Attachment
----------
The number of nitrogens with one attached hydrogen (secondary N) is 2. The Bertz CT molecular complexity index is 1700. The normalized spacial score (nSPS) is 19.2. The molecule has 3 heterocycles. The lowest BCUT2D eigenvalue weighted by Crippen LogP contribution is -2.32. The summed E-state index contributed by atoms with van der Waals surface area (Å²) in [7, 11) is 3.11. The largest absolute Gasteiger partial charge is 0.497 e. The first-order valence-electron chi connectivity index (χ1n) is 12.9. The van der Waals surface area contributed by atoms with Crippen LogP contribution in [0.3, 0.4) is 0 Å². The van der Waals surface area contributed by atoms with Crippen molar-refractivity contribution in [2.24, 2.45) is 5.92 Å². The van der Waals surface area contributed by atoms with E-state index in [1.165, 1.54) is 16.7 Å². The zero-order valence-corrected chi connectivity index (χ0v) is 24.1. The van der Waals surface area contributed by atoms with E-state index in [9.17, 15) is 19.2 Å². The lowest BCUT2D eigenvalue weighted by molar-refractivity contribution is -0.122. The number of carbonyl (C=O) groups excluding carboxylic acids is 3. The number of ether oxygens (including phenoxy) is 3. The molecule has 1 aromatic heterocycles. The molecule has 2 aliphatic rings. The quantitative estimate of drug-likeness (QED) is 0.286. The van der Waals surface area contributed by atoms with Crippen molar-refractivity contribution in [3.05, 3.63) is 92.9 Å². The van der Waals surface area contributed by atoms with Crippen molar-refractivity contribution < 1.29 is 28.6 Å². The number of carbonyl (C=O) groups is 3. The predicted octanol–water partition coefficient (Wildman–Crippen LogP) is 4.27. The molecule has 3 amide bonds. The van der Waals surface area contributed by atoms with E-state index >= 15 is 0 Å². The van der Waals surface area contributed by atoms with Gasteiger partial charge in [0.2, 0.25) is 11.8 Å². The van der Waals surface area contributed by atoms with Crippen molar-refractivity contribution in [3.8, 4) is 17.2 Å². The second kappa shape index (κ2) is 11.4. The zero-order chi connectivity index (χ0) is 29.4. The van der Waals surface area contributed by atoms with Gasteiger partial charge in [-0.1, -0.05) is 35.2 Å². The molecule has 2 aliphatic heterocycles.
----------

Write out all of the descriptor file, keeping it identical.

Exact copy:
The number of nitrogens with one attached hydrogen (secondary N) is 2. The Bertz CT molecular complexity index is 1700. The normalized spacial score (nSPS) is 19.2. The molecule has 3 heterocycles. The lowest BCUT2D eigenvalue weighted by Crippen LogP contribution is -2.32. The summed E-state index contributed by atoms with van der Waals surface area (Å²) in [7, 11) is 3.11. The largest absolute Gasteiger partial charge is 0.497 e. The first-order valence-electron chi connectivity index (χ1n) is 12.9. The van der Waals surface area contributed by atoms with Crippen LogP contribution in [0.3, 0.4) is 0 Å². The van der Waals surface area contributed by atoms with Crippen molar-refractivity contribution in [2.24, 2.45) is 5.92 Å². The van der Waals surface area contributed by atoms with E-state index in [1.165, 1.54) is 16.7 Å². The zero-order valence-corrected chi connectivity index (χ0v) is 24.1. The van der Waals surface area contributed by atoms with E-state index in [9.17, 15) is 19.2 Å². The lowest BCUT2D eigenvalue weighted by molar-refractivity contribution is -0.122. The number of carbonyl (C=O) groups excluding carboxylic acids is 3. The number of ether oxygens (including phenoxy) is 3. The molecule has 1 aromatic heterocycles. The molecule has 2 aliphatic rings. The quantitative estimate of drug-likeness (QED) is 0.286. The van der Waals surface area contributed by atoms with Crippen molar-refractivity contribution in [3.05, 3.63) is 92.9 Å². The van der Waals surface area contributed by atoms with Crippen molar-refractivity contribution < 1.29 is 28.6 Å². The number of carbonyl (C=O) groups is 3. The predicted octanol–water partition coefficient (Wildman–Crippen LogP) is 4.27. The molecule has 3 amide bonds. The van der Waals surface area contributed by atoms with E-state index >= 15 is 0 Å². The van der Waals surface area contributed by atoms with Gasteiger partial charge in [0.2, 0.25) is 11.8 Å². The van der Waals surface area contributed by atoms with Crippen molar-refractivity contribution in [3.8, 4) is 17.2 Å². The second kappa shape index (κ2) is 11.4. The zero-order chi connectivity index (χ0) is 29.4. The van der Waals surface area contributed by atoms with Gasteiger partial charge in [-0.1, -0.05) is 35.2 Å². The molecule has 2 aliphatic heterocycles.